$25.30
Add to Cart

# HW-1246 BioCom, Inc. A Fresh Look at the WACC

BioCom, Inc.: A Fresh Look at the WACC

BioCom, Inc. is weighing a proposal to manufacture and market a fiber-optic device that will continuously monitor blood pressure during cardiovascular surgery and other medical procedures in which precise, real-time measurements are critical. The device will continuously transmit information to a computer via a thin fiber-optic cable and display measurements on several large monitors in view of operating room personnel. It will also store the data and display it graphically for review during or after procedures.

A recently hired financial analyst who is working on her MBA asks how the company arrived at 9% as the discount rate to use when evaluating capital budgeting projects. Her question is followed by an embarrassing silence that seems to last forever. Eventually, the comptroller, who has been with the company for many years, offers an explanation. When the company first began to use discounted cash flow methods for capital budgeting decisions in the 1980s, it hired a consultant to explain internal rate of return and net present value. The consultant used 10% in all his examples, so BioCom did the same. By the late 1990s, interest rates had fallen considerably and the company was rejecting some seemingly profitable projects because the hurdle rate was too high, so it lowered it to 9%. As far as he knew, that was the end of the story.

Interestingly, many participants in the discussion— even those who are not from accounting and finance—are aware of the weighted average cost of capital and have a good idea how to compute it, but no one had ever attempted to do so for BioCom. After a brief discussion, they ask the person who raised the question in the first place to analyze the company’s debt and equity and report back in a week with her estimate of the company’s weighted average cost of capital.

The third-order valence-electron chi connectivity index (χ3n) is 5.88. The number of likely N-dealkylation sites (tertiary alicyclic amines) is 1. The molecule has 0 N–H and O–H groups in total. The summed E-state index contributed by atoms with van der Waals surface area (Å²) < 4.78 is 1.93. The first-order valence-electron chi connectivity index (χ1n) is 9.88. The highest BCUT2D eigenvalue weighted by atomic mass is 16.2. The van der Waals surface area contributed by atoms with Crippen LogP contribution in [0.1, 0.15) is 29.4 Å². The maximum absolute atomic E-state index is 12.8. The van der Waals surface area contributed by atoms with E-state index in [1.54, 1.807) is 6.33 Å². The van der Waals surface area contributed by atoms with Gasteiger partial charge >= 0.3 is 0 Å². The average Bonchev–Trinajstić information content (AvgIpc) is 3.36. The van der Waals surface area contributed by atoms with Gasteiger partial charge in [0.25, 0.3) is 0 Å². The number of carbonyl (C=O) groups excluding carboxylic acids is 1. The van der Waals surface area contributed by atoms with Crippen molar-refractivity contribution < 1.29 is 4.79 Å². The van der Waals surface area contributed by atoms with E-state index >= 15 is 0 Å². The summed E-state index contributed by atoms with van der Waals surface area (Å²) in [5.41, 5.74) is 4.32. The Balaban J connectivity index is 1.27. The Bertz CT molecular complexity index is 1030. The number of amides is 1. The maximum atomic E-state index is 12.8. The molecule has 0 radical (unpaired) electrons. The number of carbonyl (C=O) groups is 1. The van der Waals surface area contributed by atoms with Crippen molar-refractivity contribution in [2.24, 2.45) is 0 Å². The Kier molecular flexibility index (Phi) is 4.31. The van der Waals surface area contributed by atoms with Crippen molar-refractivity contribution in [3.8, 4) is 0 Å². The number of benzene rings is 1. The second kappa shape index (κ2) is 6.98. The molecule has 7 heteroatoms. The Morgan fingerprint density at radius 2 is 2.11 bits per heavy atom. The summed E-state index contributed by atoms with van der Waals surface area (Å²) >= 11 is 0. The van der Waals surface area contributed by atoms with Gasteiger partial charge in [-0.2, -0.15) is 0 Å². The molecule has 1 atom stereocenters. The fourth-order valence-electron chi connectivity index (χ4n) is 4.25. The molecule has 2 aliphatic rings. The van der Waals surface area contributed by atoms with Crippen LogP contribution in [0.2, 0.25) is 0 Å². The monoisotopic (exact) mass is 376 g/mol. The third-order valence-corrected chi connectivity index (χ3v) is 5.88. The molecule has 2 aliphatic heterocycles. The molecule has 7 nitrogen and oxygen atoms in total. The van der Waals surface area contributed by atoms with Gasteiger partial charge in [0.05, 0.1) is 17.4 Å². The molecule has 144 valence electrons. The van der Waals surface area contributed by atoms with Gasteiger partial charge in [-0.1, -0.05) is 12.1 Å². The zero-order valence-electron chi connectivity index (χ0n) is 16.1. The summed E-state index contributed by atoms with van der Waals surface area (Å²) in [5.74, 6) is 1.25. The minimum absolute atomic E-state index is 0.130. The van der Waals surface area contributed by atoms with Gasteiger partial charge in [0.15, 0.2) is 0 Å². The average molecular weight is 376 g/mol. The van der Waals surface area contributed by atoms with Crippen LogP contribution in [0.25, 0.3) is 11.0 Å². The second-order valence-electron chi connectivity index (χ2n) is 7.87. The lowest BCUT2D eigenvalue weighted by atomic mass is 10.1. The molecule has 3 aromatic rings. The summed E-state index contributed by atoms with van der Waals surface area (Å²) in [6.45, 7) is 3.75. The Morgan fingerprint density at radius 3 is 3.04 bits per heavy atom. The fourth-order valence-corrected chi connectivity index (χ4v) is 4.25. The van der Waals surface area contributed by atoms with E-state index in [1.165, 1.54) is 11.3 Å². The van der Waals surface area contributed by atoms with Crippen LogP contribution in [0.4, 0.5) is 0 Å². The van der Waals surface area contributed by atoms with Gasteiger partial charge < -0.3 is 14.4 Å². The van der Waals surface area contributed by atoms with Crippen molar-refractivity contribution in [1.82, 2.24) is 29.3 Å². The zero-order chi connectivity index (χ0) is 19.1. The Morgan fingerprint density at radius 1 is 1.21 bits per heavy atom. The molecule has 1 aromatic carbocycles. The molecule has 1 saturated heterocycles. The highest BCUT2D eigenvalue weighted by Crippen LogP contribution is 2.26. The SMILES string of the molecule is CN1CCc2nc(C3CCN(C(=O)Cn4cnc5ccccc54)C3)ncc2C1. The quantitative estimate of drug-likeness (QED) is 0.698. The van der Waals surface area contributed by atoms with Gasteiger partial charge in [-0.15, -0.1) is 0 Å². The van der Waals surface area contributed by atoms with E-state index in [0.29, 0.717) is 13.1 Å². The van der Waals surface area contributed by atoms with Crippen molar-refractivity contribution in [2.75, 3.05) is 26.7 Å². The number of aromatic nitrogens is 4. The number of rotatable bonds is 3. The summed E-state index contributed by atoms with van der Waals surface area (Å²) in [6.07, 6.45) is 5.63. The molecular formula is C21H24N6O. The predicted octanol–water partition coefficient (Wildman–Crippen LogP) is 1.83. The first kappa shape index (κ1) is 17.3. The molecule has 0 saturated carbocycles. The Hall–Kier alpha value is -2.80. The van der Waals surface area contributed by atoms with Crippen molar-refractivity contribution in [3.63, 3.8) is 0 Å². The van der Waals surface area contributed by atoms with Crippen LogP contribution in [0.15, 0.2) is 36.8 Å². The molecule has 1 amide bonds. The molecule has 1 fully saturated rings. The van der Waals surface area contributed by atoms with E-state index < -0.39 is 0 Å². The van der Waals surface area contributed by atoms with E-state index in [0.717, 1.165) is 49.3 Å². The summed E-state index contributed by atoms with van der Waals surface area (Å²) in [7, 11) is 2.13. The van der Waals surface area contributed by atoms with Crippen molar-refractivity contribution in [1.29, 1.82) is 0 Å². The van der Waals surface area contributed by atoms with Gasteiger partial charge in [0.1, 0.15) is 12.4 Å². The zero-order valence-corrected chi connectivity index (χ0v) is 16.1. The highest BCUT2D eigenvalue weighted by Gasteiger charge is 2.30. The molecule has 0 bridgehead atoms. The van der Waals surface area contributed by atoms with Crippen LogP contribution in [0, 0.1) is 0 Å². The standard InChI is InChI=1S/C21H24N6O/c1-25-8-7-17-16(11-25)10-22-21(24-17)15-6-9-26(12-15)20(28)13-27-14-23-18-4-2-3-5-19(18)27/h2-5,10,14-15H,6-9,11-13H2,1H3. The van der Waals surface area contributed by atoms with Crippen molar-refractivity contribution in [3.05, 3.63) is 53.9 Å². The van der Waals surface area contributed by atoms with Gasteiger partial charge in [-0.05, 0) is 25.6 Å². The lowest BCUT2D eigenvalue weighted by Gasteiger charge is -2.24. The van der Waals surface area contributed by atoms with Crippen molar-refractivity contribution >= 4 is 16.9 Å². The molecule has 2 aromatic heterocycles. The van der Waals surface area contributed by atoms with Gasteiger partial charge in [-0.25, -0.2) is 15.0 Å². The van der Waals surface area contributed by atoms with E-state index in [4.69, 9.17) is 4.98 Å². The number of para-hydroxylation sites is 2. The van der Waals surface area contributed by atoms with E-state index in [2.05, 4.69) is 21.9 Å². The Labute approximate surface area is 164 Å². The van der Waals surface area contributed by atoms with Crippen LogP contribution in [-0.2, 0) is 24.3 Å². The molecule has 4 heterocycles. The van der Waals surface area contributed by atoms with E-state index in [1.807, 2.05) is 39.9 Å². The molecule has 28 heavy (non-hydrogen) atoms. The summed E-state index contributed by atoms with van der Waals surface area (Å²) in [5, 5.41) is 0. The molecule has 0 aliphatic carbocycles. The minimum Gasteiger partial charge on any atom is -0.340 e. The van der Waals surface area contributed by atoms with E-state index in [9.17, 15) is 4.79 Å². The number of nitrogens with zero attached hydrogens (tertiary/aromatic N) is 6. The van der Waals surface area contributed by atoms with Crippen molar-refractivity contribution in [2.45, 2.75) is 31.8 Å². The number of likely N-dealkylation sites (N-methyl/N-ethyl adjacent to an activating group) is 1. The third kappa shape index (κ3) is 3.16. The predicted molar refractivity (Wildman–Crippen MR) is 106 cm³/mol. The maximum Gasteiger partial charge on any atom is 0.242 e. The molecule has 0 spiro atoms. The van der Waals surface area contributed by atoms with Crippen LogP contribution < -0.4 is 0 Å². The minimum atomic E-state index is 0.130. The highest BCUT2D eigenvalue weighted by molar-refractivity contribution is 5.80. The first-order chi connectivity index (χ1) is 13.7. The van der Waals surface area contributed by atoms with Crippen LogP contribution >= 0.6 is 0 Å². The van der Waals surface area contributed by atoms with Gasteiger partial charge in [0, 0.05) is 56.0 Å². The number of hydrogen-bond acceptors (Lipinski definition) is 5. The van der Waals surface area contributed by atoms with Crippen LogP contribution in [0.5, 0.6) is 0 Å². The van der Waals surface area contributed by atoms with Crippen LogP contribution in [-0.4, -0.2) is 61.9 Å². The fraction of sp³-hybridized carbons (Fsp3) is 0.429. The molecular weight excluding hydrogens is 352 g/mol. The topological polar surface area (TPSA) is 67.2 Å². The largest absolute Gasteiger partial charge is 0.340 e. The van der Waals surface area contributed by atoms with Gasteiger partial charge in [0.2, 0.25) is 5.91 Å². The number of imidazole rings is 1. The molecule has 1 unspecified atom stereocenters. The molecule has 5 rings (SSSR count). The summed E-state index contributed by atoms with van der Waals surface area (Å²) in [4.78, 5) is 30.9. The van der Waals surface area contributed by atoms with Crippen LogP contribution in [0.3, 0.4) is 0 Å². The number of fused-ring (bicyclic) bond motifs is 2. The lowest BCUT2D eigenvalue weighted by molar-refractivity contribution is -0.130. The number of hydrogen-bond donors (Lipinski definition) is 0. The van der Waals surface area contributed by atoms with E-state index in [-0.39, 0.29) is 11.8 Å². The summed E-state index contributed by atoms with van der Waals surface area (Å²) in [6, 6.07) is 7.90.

She begins by gathering the following information:

BioCom has two outstanding bond issues. Bond 1 matures in six years, has a par value of $1,000, has a coupon rate of 7% paid semiannually, and now sells for $1,031. Bond 2 matures in sixteen years, has a par value of $1,000, has a coupon rate of 8% paid semiannually, and now sells for $1,035. The preferred stock has a par value of $50, pays a dividend of $1.50, and has a current market value of $19. The common stock sells for $35 per share and recently paid a dividend of $2.50. The company expects dividends to grow at an average annual rate of 6% for the foreseeable future. The risk-free rate is 3%, the expected rate of return on the market portfolio is 12%, BioCom’s beta is 1.2, and its marginal tax rate is 34%.

BioCom’s Capital by Percentages

Type of Capital Percent of Book Value Percent of Market Value

Bond 1 18% 15%

Bond 2 20% 20%

Preferred stock 20% 10%

Common stock 5% Not available

Retained earnings 37% Not available

Total common equity 55%

In your initial response to the topic you have to answer all 6 questions.

You are expected to make your own contribution in a main topic as well as respond with value added comments to at least two of your classmates as well as to your instructor.

1. Compute the yield to maturity and the after-tax cost of debt for the two bond issues. You should show your work!

2. Compute BioCom’s cost of preferred stock. You should show your work!

3. Compute BioCom’s cost of common equity. Use the average of results from the dividend growth model and the security market line. You should show your work!

4. Compute BioCom’s weighted average cost of capital. Should you use book values or market values for this computation? You should show your work! Please explain your answer.

5. BioCom could sell new bonds with maturities of fifteen to twenty years at approximately the same yield as Bond 2. It would, however, incur flotation costs of $20.00 per $1,000 of par value. Estimate the effective interest rate BioCom would have to pay on a new issue of long-term debt. You should show your work! Please explain your answer.

6. Some of BioCom’s projects are low risk, some average risk, and some high risk. Should BioCom use the same cost of capital to evaluate all its projects, or should it adjust the discount rate to reflect different levels of risk? Please explain your answer.